‘Hundreds of Russian bombs’ have been found by the famous Ukrainian mine-sweeper dog who wears a small Ukrainian military vest while at work
Patron, a two-and-a-half-year-old Jack Russell pup, is working to clear the Chernihiv area north of Kyiv of mines left behind by withdrawing Russian soldiers.
It has been a significant shift in the conflict’s environment since then, with Vladimir Putin’s decision to withdraw forces from northern Ukraine.
Several “booby-trap” mines were discovered after the shocking discovery of mass graves containing the bodies of slain people in the formerly Russian-occupied territory, according to the Ukrainian Ministry of Foreign Affairs.
When Patron was six months old, he began his minesweeping profession.
Russian military forces are laying up booby-traps on food facilities, private homes, and human remains while fleeing from the conflict. “This is a violation of international law,” the statement read.
A cuddly hidden weapon helps Ukrainian demining crews keep the formerly-occupied territory safe.
According to the BBC, “hundreds” of Russian mines have been cleared thanks to Patron’s amazing senses.
He uses his nose to detect the odor of explosives and other substances pouring from mines.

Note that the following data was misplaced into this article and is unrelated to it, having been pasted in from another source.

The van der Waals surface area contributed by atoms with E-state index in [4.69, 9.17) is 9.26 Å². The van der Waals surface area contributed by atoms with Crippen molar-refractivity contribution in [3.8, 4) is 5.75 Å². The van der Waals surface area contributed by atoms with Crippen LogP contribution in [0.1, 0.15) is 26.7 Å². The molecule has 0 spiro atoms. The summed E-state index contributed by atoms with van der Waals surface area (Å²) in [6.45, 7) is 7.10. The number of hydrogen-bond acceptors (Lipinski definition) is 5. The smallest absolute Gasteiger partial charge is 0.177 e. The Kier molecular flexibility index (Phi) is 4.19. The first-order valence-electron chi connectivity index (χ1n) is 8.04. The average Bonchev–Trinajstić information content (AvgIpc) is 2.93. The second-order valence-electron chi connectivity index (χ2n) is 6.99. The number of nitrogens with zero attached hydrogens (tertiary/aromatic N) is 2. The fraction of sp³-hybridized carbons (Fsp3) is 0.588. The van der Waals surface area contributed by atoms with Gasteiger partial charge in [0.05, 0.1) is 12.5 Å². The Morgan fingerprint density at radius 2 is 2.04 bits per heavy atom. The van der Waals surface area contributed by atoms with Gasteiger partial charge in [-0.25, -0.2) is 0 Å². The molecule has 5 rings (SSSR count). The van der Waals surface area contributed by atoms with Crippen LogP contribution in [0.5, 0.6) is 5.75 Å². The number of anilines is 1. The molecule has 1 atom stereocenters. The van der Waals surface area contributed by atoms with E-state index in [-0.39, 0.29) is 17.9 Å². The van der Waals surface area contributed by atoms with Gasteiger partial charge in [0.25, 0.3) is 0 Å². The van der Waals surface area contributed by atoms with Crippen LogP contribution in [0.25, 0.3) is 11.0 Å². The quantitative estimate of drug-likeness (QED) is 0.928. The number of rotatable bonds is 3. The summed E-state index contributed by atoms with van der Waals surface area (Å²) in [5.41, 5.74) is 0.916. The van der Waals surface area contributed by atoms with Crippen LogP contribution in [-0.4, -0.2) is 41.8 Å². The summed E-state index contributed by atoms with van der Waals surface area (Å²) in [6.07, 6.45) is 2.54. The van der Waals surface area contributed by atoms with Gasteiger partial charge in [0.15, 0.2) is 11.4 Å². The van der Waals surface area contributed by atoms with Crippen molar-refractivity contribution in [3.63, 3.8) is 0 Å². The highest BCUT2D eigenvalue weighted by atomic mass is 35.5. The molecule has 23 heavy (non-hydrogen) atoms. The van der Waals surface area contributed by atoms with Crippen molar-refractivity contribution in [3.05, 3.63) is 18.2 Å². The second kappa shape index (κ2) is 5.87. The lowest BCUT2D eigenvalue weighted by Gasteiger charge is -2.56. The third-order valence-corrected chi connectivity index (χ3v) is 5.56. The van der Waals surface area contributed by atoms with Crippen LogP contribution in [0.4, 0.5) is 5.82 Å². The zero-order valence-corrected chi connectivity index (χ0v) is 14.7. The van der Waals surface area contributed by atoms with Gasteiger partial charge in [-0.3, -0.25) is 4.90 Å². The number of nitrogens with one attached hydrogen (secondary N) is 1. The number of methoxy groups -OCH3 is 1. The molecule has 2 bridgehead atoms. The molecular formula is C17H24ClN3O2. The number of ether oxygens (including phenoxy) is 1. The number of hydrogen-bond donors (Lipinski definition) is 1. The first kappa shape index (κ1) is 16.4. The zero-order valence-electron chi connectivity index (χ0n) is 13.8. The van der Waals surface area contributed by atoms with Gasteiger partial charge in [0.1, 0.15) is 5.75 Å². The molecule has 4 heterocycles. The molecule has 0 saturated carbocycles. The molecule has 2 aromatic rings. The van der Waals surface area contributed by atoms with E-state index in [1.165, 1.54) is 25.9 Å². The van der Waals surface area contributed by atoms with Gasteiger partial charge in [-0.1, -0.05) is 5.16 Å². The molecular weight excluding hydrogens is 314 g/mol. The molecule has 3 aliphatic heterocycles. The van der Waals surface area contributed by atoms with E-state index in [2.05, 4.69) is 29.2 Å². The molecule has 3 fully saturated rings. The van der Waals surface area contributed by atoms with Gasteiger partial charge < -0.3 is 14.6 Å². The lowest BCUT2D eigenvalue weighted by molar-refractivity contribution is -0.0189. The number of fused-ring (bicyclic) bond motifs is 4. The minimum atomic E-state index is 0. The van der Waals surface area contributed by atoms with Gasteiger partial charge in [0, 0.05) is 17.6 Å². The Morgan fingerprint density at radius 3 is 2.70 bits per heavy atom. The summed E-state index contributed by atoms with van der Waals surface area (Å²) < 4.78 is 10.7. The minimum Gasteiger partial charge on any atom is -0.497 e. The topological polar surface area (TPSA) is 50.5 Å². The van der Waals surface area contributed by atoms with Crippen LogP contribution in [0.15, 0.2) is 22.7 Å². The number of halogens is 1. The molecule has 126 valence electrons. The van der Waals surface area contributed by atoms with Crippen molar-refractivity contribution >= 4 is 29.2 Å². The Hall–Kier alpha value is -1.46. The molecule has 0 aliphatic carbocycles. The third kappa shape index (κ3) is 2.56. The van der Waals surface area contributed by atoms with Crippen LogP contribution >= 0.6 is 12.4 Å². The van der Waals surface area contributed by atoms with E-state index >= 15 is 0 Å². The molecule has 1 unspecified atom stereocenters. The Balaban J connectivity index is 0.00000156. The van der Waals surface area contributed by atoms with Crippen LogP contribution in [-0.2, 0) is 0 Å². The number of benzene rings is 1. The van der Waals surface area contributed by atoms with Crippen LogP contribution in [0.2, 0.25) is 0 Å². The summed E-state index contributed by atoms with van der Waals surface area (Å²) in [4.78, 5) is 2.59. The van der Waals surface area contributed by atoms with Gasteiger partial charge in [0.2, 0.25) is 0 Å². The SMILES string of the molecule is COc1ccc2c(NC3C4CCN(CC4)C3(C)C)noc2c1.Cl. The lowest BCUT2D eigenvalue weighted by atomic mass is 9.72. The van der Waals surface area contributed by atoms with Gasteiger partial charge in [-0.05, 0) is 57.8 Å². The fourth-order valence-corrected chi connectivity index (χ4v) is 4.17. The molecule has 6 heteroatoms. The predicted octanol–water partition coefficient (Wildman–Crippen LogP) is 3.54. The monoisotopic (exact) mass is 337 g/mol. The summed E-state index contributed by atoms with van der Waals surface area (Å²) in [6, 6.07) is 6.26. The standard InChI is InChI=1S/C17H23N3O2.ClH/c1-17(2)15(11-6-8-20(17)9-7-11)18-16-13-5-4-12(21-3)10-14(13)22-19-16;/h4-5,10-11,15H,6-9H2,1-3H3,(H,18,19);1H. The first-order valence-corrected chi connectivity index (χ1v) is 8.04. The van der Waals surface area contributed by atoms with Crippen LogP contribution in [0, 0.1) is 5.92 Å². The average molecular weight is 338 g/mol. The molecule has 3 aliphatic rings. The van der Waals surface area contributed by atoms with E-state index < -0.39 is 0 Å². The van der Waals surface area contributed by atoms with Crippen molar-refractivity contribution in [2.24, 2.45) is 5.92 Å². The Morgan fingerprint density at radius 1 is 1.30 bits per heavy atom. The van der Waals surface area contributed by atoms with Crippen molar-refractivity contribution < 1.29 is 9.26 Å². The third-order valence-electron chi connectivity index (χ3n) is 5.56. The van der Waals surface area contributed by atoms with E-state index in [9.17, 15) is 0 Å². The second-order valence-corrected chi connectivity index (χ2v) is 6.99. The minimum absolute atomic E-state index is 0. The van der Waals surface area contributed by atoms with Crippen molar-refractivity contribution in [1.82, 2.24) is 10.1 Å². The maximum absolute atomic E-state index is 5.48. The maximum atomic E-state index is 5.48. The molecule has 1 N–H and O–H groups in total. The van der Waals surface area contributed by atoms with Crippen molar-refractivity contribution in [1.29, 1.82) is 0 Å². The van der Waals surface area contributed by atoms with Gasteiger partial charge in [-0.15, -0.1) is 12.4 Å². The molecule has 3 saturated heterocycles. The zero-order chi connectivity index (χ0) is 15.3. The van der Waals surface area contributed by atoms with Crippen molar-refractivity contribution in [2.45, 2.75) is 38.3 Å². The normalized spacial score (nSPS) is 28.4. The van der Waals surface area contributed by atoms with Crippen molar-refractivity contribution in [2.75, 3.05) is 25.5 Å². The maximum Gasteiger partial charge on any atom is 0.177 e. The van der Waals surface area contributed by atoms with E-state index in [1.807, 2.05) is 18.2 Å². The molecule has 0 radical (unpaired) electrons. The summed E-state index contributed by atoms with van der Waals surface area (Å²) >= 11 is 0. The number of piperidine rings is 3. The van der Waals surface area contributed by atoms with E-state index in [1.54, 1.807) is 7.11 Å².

Patron, working with the Ukrainian Emergency Services, has been spotted combing among the ruins of damaged communities as clean-up activities continue.
Patron, a six-month-old minesweeper, is renowned for his fondness for cheese and belly rubs.
Here’s an adorable video of Patron busy at work:
He operates in the same way as all other mine detection dogs: by detecting the chemical and explosive odors that escape from the devices themselves.
Human demining squads are often outperformed by dogs with an enhanced sense of smell, such as Jack Russell Terriers, which are better at distinguishing target odors from various background odors.
The Second World War saw the first widespread application of mine detecting dogs.
Since the Second World War, mine detecting dogs have been used.
When it comes to their sense of smell, dogs have a far greater olfactory center in their brains than we have.
Even though mine detecting dogs have been in use since the second world war, their widespread deployment only began in recent years.
In humanitarian demining programs across the world, an estimated 750 dogs are employed.